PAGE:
The NCAA is currently playing the second half of its campaign,  backlogging many recruiting efforts.
“I am going off of what the administration told me,” Essix said. “They are saying they are planning to have a season and allowing us to recruit and to sign players. But it’s pretty fair for the players to feel that way as well because they want to play.”

Champagne has been teaching more classes and trying to recruit as much as he can. He also confirmed he is mulling the possibility of retirement. 

“I am eligible to retire as of May,” Champagne said. “I’ll be 52 years old this year, but I can coach until I am 75.”

Lee College offers more than 100 associate degree and certificate programs, as well as non-credit workforce and community education courses, that prepare its diverse student body for advanced higher education; successful entry into the workforce; and a variety of in-demand careers. With the main campus and McNair Center located in Baytown, Texas, and a satellite education center in nearby South Liberty County, the college serves a geographic area of more than 220,000 residents that includes 14 independent school districts. To learn more, visit www.lee.edu.

Lee receives $10,000 grant from Jay and Kay Eshbach Foundation

From left, Lee College President Dr. Lynda Villanueva, Kay Eshbach, and Lori Eshbach Comanich. (Photo by The Baytown Sun.)

Lee College recently received a $10,000 donation from the Jay and Kay Eshbach Foundation to help students manage financial challenges through the ongoing COVID-19 pandemic.

The gift will go directly to the Lee Cares emergency fund. It will provide Lee College students funding to help cover the cost of necessary expenses that could prevent them from finishing their education, such as medical costs, housing, childcare and food insecurities.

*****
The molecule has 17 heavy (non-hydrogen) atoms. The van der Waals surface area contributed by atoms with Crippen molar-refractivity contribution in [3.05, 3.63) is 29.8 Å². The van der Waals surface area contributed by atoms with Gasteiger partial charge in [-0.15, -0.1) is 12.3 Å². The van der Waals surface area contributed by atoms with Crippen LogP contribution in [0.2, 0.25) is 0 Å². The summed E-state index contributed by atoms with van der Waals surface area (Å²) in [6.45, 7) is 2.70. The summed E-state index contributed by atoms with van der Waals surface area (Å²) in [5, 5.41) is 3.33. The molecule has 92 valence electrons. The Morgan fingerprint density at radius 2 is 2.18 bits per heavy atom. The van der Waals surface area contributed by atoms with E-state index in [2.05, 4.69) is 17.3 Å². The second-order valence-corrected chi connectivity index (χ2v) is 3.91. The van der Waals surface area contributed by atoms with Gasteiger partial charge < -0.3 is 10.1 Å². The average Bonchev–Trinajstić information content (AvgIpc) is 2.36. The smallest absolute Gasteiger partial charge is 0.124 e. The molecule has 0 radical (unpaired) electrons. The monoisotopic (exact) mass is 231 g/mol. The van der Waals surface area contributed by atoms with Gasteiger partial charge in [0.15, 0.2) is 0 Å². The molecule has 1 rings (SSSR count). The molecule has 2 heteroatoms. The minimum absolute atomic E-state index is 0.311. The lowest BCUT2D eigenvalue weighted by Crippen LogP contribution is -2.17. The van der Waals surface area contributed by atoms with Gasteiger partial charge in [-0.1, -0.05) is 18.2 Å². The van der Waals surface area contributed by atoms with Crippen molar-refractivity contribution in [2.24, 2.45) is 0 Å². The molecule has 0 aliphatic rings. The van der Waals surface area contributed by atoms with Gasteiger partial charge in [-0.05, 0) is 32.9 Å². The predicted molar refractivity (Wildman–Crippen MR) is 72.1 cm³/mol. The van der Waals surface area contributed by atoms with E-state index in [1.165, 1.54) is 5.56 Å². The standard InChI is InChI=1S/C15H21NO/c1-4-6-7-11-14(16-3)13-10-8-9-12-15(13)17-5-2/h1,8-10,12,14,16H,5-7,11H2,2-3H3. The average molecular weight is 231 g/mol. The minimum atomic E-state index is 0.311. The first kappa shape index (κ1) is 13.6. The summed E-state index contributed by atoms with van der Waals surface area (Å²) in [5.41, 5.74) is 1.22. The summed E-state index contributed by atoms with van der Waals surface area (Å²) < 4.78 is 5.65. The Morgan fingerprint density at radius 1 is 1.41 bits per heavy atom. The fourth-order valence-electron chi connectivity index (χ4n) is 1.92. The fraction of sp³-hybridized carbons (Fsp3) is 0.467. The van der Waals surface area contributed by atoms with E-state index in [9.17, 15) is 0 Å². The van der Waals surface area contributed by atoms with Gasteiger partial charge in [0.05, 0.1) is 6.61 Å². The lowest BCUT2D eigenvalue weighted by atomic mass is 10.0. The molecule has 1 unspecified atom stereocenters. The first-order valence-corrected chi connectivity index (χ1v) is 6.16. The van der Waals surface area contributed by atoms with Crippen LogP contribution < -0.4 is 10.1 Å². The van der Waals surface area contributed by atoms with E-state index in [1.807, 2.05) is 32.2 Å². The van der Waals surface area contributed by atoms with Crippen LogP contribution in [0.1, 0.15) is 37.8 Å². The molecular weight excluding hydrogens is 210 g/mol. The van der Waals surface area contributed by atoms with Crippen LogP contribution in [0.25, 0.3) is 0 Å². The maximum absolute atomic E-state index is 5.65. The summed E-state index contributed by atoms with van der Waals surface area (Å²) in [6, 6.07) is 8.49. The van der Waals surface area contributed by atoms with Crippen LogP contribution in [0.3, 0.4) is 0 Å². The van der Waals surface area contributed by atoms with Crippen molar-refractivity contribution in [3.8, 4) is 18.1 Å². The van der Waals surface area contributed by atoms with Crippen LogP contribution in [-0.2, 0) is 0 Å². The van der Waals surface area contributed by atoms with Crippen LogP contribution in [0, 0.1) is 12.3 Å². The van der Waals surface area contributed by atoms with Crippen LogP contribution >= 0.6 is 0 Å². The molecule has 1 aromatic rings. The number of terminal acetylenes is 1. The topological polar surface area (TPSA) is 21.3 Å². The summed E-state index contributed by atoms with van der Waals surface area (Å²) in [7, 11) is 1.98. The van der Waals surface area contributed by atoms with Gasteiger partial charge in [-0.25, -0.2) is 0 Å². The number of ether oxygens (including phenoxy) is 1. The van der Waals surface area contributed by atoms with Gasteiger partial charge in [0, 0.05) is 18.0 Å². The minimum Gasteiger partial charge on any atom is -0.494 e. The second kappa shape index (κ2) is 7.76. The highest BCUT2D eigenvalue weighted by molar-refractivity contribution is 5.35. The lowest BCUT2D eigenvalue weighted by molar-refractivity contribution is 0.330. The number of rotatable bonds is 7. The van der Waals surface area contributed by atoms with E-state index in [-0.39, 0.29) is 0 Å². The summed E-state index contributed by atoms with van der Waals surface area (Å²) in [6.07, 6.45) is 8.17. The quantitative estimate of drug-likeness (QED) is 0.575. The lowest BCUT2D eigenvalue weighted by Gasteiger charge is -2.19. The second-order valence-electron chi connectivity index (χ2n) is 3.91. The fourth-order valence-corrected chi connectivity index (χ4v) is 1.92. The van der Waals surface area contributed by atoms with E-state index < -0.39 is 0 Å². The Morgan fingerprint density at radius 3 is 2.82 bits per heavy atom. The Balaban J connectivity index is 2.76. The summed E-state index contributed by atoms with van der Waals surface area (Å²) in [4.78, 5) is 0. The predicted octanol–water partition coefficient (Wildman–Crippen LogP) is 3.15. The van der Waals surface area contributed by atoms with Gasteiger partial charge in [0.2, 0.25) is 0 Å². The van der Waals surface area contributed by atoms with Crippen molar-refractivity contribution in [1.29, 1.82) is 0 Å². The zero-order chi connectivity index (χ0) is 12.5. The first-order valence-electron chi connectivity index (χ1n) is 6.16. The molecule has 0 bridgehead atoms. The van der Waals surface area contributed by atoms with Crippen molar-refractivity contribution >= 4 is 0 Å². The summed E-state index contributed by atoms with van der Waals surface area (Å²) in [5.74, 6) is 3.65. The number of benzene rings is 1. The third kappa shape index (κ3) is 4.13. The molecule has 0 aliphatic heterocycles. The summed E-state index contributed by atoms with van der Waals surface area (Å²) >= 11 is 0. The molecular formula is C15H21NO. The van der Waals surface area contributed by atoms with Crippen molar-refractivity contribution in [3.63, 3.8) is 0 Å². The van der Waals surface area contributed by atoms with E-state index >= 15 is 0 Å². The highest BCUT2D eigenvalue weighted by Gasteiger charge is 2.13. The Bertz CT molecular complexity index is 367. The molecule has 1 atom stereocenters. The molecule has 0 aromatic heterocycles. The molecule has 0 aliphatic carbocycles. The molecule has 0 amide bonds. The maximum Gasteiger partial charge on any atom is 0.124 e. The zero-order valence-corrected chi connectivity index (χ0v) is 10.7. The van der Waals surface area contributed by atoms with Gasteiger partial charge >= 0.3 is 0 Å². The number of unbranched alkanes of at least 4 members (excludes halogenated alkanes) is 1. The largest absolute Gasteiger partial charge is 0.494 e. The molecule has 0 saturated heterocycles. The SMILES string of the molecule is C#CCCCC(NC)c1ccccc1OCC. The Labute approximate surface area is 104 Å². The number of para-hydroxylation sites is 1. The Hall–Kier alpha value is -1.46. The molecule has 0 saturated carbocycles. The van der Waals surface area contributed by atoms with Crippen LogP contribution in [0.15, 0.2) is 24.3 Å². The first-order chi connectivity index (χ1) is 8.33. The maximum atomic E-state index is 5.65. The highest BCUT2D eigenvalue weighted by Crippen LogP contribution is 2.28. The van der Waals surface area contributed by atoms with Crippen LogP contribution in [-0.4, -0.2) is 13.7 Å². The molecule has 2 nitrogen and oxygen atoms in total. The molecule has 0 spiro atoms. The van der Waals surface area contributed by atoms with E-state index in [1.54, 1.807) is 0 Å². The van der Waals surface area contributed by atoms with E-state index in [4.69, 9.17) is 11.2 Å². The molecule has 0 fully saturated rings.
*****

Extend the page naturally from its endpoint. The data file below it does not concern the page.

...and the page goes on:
“We are extremely grateful for this generous donation from the Jay and Kay Eshbach Foundation,” said Dr. Lynda Villanueva, Lee College president. “As a public-serving institution, Lee College decided early on during the pandemic that we would do whatever it took to help all students succeed during this strenuous time. Because of this selfless gift, we are now that much closer to achieving that which we’ve set out to do.”

Jay Eshbach, president of the Jay and Kay Eshbach Foundation and founder of Eshbach Retirement Planning in Baytown, hopes this donation will help Lee College students overcome financial barriers to achieve their higher education goals.   

“One of the Eshbach Foundation’s core values is to be there when people need us,” he said. “We hope during these difficult times, the grant will help to keep hard-working students on the path toward graduation, even in the midst of many financial pressures.”  

So far, more than $150,000 in private donations to the Lee Cares emergency fund has been distributed to students who need help paying for basic needs as the result of job losses or other financial difficulties surrounding the coronavirus pandemic. Current Lee College students can apply for Lee Cares scholarships online at https://lee.academicworks.com/opportunities/11144.

Lee College offers more than 100 associate degree and certificate programs, as well as non-credit workforce and community education courses, that prepare its diverse student body for advanced higher education; successful entry into the workforce; and a variety of in-demand careers. With the main campus and McNair Center located in Baytown, Texas, and a satellite education center in nearby South Liberty County, the college serves a geographic area of more than 220,000 residents that includes 14 independent school districts. To learn more, visit www.lee.edu.